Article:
By Eric Schweibenz
On April 30, 2010, ALJ Robert K. Rogers, Jr. issued the public version of Order No. 40 (dated March 2, 2010) in Certain Bulk Welding Wire Containers and Components Thereof and Welding Wire (Inv. No. 337-TA-686), granting in part Respondent Sidergas SpA’s (“Sidergas”) motion to compel Complainants The Lincoln Electric Company and Lincoln Global, Inc. (collectively, “Lincoln”) to respond to Sidergas’ Interrogatories Nos. 23-33, Requests for Production of Documents and Things Nos. 123-124 and 126-213, and Requests for Admission Nos. 323-359.

According to the Order, Sidergas contended that its discovery was relevant to its affirmative defenses alleging patent misuse and lack of domestic industry.  Lincoln and the Commission Investigative Staff (“OUII”) opposed the motion, asserting that Sidergas’ previously served interrogatories 1-22, when considering subparts, exceeded that 175 interrogatory limit outlined in Ground Rule 4.5.  Lincoln and OUII also argued that Sidergas had not properly pled patent misuse, and “that no portion of any patent misuse defense could have survived Order Nos. 21, 34, and 36 in this Investigation, which struck Sidergas' inequitable conduct defense, denied Sidergas' motion to amend its answer regarding inequitable conduct and patent misuse defenses, and denied Sidergas' motion for summary determination of non-infringement, respectively.”

With respect to the number of interrogatories, ALJ Rogers determined after reviewing each of the previously served interrogatories with multiple express subparts, that these interrogatory “Nos. 1-22 consist of 98 separate interrogatories, and thus Sidergas did not exceed its limit of 175 interrogatories established by Ground Rule 4.5 before it served Interrogatories Nos. 23-33.”  ALJ Rogers determined that many of the interrogatories with subparts should constitute “a single inquiry because the subparts are logically or factually subsumed within and necessarily related to the primary question.”  ALJ Rogers also decided that several interrogatories, such as those requesting identities of persons knowledgeable of various topics, should be considered as multiple interrogatories because they could be broken out, “ by subpart because each subpart is wholly separate and distinct from the other subparts.”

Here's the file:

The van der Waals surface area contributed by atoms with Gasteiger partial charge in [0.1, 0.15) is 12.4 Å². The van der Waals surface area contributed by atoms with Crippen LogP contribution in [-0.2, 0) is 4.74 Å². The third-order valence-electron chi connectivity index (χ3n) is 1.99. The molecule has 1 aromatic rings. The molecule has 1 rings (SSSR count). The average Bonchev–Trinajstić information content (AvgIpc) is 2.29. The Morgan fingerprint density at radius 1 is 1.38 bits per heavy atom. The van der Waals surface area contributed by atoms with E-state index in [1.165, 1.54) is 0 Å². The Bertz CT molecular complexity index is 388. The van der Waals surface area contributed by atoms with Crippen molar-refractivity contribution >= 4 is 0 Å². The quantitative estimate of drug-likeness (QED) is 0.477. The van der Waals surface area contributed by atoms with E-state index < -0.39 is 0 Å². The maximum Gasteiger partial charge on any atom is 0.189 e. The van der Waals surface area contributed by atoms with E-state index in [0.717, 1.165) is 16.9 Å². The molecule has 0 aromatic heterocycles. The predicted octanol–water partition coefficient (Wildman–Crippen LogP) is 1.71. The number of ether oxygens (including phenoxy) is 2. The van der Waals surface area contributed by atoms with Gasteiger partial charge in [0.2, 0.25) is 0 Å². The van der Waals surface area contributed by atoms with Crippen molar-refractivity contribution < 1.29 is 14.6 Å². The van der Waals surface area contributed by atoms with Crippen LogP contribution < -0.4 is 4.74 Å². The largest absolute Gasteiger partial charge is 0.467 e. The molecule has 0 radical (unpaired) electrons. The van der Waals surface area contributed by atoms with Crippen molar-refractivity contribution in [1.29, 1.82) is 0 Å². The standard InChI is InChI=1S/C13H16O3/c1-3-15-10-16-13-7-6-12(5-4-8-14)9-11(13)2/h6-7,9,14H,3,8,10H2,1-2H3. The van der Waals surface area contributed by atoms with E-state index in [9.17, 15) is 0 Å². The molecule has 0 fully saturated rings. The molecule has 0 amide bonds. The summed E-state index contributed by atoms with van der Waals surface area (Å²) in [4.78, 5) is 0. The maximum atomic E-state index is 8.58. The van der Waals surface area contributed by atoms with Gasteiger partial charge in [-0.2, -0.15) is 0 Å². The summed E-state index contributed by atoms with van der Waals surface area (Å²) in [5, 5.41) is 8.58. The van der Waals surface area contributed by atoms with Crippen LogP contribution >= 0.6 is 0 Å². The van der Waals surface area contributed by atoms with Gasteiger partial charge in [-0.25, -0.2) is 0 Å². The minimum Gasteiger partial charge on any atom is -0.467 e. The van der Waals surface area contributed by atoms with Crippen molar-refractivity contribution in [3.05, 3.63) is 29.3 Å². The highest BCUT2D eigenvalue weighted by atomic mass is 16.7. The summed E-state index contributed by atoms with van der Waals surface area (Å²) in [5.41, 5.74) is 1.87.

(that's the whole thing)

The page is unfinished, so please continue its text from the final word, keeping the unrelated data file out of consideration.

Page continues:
ALJ Rogers denied Sidergas’ motion with regard to any discovery requests related solely to patent misuse and/or antitrust, because “Sidergas has not properly pled a patent misuse affirmative defense in this Investigation.”  Paragraphs from Sidergas’ pleadings that arguably referred to patent misuse “lacked substantive allegations,” or “refer only to patents that are no longer at issue in this Investigation.”  ALJ Rogers decided that although other paragraphs refer to the unenforceability of the remaining patent in this investigation, none pleads “patent misuse, the Sherman Act, sham litigation, or antitrust concerns.”  ALJ Rogers further determined that Sidergas’ pleadings neither explicitly nor implicitly alleged that “Lincoln has somehow impermissibly broadened the scope of the ‘864 patent grant with anticompetitive effect, which is the cornerstone of patent misuse,” or that “Lincoln is using the ‘864 patent to obtain a market benefit beyond that which inures in the statutory patent right.”

ALJ Rogers held that certain discovery requests relate “to the economic prong of domestic industry and are thus reasonably calculated to lead to discovery of admissible evidence in this Investigation,” and therefore Lincoln was compelled to provide Sidergas with responses to such discovery requests.

Finally, ALJ Rogers decided that Sidergas failed to include the pertinent parts of certain underlying discovery requests and all objections and responses thereto as required by Ground Rule 3.5(b).  Thus, Lincoln was not compelled to provide Sidergas with responses to those document requests.